79 Days Until the World Cup

23 03 2010

Can’t believe we’ve already knocked out 21 days of the countdown. Believe me, I’m still very grateful to be writing the column. It is a lot of fun. Shout out to my broham for coming with me on Sunday to do some ‘research.’ As always, the link to my newspaper’s site follows http://bit.ly/9HA7tx

Talking soccer? Better talk Messi
By Julio Lara, Daily Journal Staff
While watching my share of soccer last week, one word came out of my mouth over and over again.Wow.

So, in this week’s version of the countdown, it would be an injustice to not sing the praises of Argentine superstar Lionel Messi.

How good is Messi? Well, in a column we’ve decided to dedicate to the World Cup, the Barcelona striker has made it impossible not to talk about him when you talk about anything soccer.

In his last three games, Messi has scored eight goals, the majority of them marvels of soccer skill, collecting two hat tricks along the way and running his season tally to 25 — in a word, he’s been unbelievable.

And it isn’t just I who’s in awe of this player. After Sunday’s three-goal performance against Real Zaragoza, members of the United States soccer team couldn’t stop talking about him on Twitter.

“Messi is unreal. If he keeps this up he’ll be the best ever,” said Jozy Altidore.

“HaHAH messi is a JOKE!!!” said Stu Holden

“Ummm who is watching the Barcelona game right now?? Wowww, what a goal,” said Maurice Edu.

Former Netherlands star and all-time Dutch national team leading scorer Patrick Kluivert went as far as to say that Messi is currently better than soccer legend Diego Maradona.

It would be hard to argue against that statement. As a fan, you have to take a moment and realize that you’re in the middle of witnessing something amazing. Players like Messi come along once in a lifetime — Pele comes to mind, Johan Cryuff, Michel Platini.

The comparisons to Maradona are warranted, Messi is that good. But one thing separates the two? A World Cup win. If there is a knock on Messi is his lack of presence when it comes to international play. Argentina struggled during qualifying, and as any team with a star like Messi, as he goes, so does the team. The pressure is definitely on for Argentina and Messi and despite all that skill, a true legend is made on the world’s grandest stage. That said after watching him score over and over again this week, I wouldn’t bet against him or his team in 2010.

Scouting Venues

With only 79 days to go I’ve begun my search for an adequate locale to enjoy the Cup. I’ve been told there are plenty of places in San Francisco I can go to, but here’s my dilemma: having to be in the office at 9 a.m. With games starting at 4 a.m. and 7 a.m. my goal is to find somewhere on the Peninsula to suit my needs and that will allow me to get to work on time.

The criteria isn’t tough, basically, will you be open early, can I get a cup of coffee and will I be surrounded by other soccer-loving nuts like me? Easy enough, right?

This week, I went to Palo Alto beginning my sweep up the Peninsula and based solely on a whim found myself at the Crown and Rose, an English Pub on Emerson. Upon my arrival, I knew I had found a keeper.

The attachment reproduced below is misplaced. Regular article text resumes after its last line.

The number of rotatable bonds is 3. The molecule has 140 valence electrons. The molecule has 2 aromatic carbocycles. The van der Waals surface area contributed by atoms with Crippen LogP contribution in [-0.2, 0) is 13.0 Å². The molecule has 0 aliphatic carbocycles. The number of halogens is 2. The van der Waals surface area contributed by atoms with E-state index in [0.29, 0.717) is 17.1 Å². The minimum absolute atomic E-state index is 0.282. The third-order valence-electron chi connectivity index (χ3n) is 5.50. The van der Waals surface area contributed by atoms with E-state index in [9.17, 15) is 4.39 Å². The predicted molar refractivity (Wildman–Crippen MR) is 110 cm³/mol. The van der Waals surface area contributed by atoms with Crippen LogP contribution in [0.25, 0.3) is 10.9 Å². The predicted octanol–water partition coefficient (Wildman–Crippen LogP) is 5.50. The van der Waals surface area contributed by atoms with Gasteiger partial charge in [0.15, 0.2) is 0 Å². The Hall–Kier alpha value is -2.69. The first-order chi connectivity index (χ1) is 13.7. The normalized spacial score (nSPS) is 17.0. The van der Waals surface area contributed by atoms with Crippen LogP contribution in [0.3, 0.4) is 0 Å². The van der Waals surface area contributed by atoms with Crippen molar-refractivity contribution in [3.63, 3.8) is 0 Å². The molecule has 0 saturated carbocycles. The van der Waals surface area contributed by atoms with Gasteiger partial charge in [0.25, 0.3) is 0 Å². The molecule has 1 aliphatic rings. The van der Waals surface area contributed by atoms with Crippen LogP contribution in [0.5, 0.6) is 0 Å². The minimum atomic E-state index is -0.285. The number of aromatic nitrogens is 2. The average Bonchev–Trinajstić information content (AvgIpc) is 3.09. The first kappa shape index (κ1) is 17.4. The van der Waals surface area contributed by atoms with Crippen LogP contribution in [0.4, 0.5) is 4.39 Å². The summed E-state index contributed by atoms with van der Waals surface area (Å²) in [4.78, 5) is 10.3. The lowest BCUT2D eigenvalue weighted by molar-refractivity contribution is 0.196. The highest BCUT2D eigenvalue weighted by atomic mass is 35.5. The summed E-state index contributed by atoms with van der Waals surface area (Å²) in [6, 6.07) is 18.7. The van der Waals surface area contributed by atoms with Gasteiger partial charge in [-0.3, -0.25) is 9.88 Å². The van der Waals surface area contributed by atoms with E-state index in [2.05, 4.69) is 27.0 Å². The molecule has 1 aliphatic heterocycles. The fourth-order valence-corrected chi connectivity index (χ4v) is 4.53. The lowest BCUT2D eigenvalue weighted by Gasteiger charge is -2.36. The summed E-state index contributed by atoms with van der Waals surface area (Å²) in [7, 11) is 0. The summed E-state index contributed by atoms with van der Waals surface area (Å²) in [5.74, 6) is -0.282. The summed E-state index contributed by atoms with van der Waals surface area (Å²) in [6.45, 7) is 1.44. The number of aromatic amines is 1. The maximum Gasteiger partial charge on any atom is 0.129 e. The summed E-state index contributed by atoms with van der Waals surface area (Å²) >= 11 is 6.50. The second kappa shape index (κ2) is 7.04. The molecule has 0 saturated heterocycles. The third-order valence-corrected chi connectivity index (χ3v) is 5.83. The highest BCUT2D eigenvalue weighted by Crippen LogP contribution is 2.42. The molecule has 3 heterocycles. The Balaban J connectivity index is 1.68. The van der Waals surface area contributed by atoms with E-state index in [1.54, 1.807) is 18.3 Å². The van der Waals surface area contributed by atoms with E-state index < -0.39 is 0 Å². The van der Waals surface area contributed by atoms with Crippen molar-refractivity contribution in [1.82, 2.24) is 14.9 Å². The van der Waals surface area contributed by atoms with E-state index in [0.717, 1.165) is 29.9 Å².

The first thing that caught my attention was the atmosphere — six men lined the bar in their soccer jerseys, pints in hand, discussing several soccer-related issues (including Messi by the way). They were knowledgeable, friendly and the ambiance felt like a place that was conducive of a good soccer-experience.

Their beer tap is plentiful, the discovery of Fuller’s London Pride was a definite bonus and despite not being a fish person, I found their fish-n-chips very tasty.

Because of the size of the venue, the fact that they only have two big screens didn’t bother me. In fact, I find it to be a good thing — there’s an intimacy to the place, a familiarity that adds to the pub feel.

I was told that come June they would be showing all the games of the tournament. But come the bigger ones there will be a $10 cover charge to watch them there — a small price to pay to enjoy the Cup in a great venue. I’ll definitely keep The Crown and Rose on the ‘must-visit’ list during the Cup, I might even catch the U.S vs. England game there (I overheard there might be some interesting pre-game rituals going on over there).

I’m open to any other suggestions on this very important quest, so feel free to drop any recommendations. They’ll be much appreciated.

Things still looking up

To finish, it’s hard not to get excited for the U.S national team.

Last week we mentioned how an injury-ravaged squad is on the up, recovering nicely from injuries. And this past week that recovery took an even greater step forward.

As a sheer beauty of a play, Clint Dempsey’s goal against Juventus last week, the one that gave Fulham a 5-4 aggregate win and advanced them to the quarterfinals of the Europa League, was sensational and skillful.

Symbolically, it meant more for the Stars and Stripes. It’s pretty obvious that the U.S isn’t considered among the world’s elite teams. So a key to the United States’ success in South Africa is confidence — they have to go into the cup believing that they can play with the world’s best.

Positive results on stages like the Champions league only help with that swagger the U.S must carry into South Africa 79 days from now.

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